So no info gate. How about just a plain old language barrier? Okay, so communicating with someone is now a pain, either having a translator, which eventually just becomes you narrating exactly as if no translation was needed, or not and the players end up hating the NPC because it's less about having empathy for someone who doesn't speak your language and more about going through rigmarole to ever deal with them.

So language barrier is kind of a poison pill. A bonus for characters who can understand enemy chatter? See the translator issue. either everyone just get the information anyway or I have to type more whispers for minimal return.

Ultimately, I feel like it's another of those things that works better in a non-interactive story rather than collaborative storytelling. Frustrating a character you control is a lot different from frustrating your friend who is just trying to have a good time.



I used to, many years ago, and it was nothing but a pain. In hindsight, I'm lucky games didn't collapse over it.

These days just about everyone and everything speaks Common.


CR 1/8
I've used language quite a bit, it's too interesting and important for me too ignore completely. Last several years I've learned to keep it to mostly non-mechanical effects, as a background color. So when DMing, I just assume that (active) communication is generally successful, and on occasion note that language somehow enhances or complicates the situation a bit. That said, it is also nice to be ready for some mechanical applications for certain situations, namely when communication is occurring without cooperation or under duress; and/or when failure doesn't completely block the players.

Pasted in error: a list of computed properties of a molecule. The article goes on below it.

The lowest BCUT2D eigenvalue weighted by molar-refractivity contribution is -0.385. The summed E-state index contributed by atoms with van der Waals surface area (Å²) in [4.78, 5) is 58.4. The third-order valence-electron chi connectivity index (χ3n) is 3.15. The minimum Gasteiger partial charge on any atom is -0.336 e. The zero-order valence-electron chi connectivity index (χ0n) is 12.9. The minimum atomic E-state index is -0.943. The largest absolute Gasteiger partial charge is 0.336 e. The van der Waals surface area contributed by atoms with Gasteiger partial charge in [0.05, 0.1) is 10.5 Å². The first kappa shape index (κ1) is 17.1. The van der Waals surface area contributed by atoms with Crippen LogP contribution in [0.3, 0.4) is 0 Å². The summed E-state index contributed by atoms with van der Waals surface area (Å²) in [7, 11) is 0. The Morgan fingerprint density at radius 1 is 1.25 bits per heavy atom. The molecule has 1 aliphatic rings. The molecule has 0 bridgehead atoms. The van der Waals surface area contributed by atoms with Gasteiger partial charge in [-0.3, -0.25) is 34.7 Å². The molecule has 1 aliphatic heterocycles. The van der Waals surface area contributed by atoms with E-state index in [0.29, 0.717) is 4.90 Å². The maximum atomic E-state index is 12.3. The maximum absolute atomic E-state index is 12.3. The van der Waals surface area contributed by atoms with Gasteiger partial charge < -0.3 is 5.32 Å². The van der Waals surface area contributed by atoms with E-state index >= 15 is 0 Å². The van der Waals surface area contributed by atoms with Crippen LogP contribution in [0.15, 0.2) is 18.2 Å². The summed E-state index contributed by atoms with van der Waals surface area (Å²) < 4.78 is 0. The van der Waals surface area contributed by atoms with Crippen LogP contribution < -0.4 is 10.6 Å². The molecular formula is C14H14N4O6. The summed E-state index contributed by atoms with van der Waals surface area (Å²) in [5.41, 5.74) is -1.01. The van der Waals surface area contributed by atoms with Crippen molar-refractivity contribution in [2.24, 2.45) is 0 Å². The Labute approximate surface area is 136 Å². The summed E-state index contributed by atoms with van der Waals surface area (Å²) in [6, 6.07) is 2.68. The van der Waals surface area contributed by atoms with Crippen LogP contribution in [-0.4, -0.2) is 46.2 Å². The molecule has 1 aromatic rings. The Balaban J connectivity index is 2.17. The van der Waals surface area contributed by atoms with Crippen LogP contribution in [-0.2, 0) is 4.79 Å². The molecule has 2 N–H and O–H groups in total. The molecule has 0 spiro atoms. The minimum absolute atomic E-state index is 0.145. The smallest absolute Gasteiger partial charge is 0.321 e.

If my party encounters a monster or a humanoid NPC, and no one speaks that language, then we have to find an alternative way to communicate. No exceptions, no hand waving.


Victoria Rules
If my party encounters a monster or a humanoid NPC, and no one speaks that language, then we have to find an alternative way to communicate. No exceptions, no hand waving.
Further - if one wants to get more involved than what simple sign language, actions, and expressions can convey - sometimes those alternative ways are easily available and ready to hand (a third-party translator, or someone casting Tongues, or whatever) and sometimes they are not.

Language is like coinage, having different ones seems like a great idea until you try to implement it.

The happy middle I've found in my D&D game is this; languages are regional. If you speak Imperial, you're good throughout, equivalently, Western Europe. If you try to communicate with a neighbor area, make a check and we'll see how well you can communicate. If you expend a feat you have a choice:
  • Learn the language of a neighboring region (N. Africa, Eastern Europe, Jotunheim, &c.)
  • Learn a specific exotic or extinct language (Assyrian, Coptic, Atlantean, Algonquin), or distant area (Arabia, Thule, Axum, &c.)